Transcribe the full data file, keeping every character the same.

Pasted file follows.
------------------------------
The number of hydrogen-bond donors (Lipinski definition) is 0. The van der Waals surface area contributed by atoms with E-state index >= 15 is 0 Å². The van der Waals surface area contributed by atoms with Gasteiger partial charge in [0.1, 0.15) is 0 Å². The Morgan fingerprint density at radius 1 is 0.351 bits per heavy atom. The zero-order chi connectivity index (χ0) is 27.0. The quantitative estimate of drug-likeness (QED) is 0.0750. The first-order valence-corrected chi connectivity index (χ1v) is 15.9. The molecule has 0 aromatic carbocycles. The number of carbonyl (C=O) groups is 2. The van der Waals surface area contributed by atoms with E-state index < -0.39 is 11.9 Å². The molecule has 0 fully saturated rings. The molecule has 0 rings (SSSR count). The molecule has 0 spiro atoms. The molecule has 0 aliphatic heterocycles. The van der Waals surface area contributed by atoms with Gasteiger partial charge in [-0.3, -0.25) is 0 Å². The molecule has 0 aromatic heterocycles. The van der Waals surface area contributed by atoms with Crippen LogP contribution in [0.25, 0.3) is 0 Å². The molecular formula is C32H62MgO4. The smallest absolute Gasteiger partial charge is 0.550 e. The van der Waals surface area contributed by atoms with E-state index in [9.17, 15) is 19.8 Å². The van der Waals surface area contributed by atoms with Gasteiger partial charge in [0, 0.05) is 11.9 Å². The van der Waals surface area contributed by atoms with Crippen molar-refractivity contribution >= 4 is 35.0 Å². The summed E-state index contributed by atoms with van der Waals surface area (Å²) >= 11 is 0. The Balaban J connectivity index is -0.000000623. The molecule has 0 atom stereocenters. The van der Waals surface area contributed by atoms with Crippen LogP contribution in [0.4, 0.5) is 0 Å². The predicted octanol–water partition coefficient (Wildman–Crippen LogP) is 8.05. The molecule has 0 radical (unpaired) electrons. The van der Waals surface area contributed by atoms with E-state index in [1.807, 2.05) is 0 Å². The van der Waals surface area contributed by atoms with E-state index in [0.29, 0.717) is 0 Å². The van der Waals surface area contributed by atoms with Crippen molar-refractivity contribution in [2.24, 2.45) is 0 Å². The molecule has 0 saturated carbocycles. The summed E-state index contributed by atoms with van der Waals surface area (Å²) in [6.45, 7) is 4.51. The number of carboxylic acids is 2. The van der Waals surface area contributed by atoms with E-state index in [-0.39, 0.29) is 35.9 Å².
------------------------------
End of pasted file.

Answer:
The number of hydrogen-bond donors (Lipinski definition) is 0. The van der Waals surface area contributed by atoms with E-state index >= 15 is 0 Å². The van der Waals surface area contributed by atoms with Gasteiger partial charge in [0.1, 0.15) is 0 Å². The Morgan fingerprint density at radius 1 is 0.351 bits per heavy atom. The zero-order chi connectivity index (χ0) is 27.0. The quantitative estimate of drug-likeness (QED) is 0.0750. The first-order valence-corrected chi connectivity index (χ1v) is 15.9. The molecule has 0 aromatic carbocycles. The number of carbonyl (C=O) groups is 2. The van der Waals surface area contributed by atoms with E-state index < -0.39 is 11.9 Å². The molecule has 0 fully saturated rings. The molecule has 0 rings (SSSR count). The molecule has 0 spiro atoms. The molecule has 0 aliphatic heterocycles. The van der Waals surface area contributed by atoms with Gasteiger partial charge in [-0.3, -0.25) is 0 Å². The molecule has 0 aromatic heterocycles. The van der Waals surface area contributed by atoms with Crippen LogP contribution in [0.25, 0.3) is 0 Å². The molecular formula is C32H62MgO4. The smallest absolute Gasteiger partial charge is 0.550 e. The van der Waals surface area contributed by atoms with E-state index in [9.17, 15) is 19.8 Å². The van der Waals surface area contributed by atoms with Gasteiger partial charge in [0, 0.05) is 11.9 Å². The van der Waals surface area contributed by atoms with Crippen molar-refractivity contribution >= 4 is 35.0 Å². The summed E-state index contributed by atoms with van der Waals surface area (Å²) >= 11 is 0. The Balaban J connectivity index is -0.000000623. The molecule has 0 atom stereocenters. The van der Waals surface area contributed by atoms with Crippen LogP contribution in [0.4, 0.5) is 0 Å². The predicted octanol–water partition coefficient (Wildman–Crippen LogP) is 8.05. The molecule has 0 radical (unpaired) electrons. The van der Waals surface area contributed by atoms with E-state index in [1.807, 2.05) is 0 Å². The van der Waals surface area contributed by atoms with E-state index in [0.29, 0.717) is 0 Å². The van der Waals surface area contributed by atoms with Crippen molar-refractivity contribution in [2.24, 2.45) is 0 Å². The molecule has 0 saturated carbocycles. The summed E-state index contributed by atoms with van der Waals surface area (Å²) in [6.45, 7) is 4.51. The number of carboxylic acids is 2. The van der Waals surface area contributed by atoms with E-state index in [-0.39, 0.29) is 35.9 Å².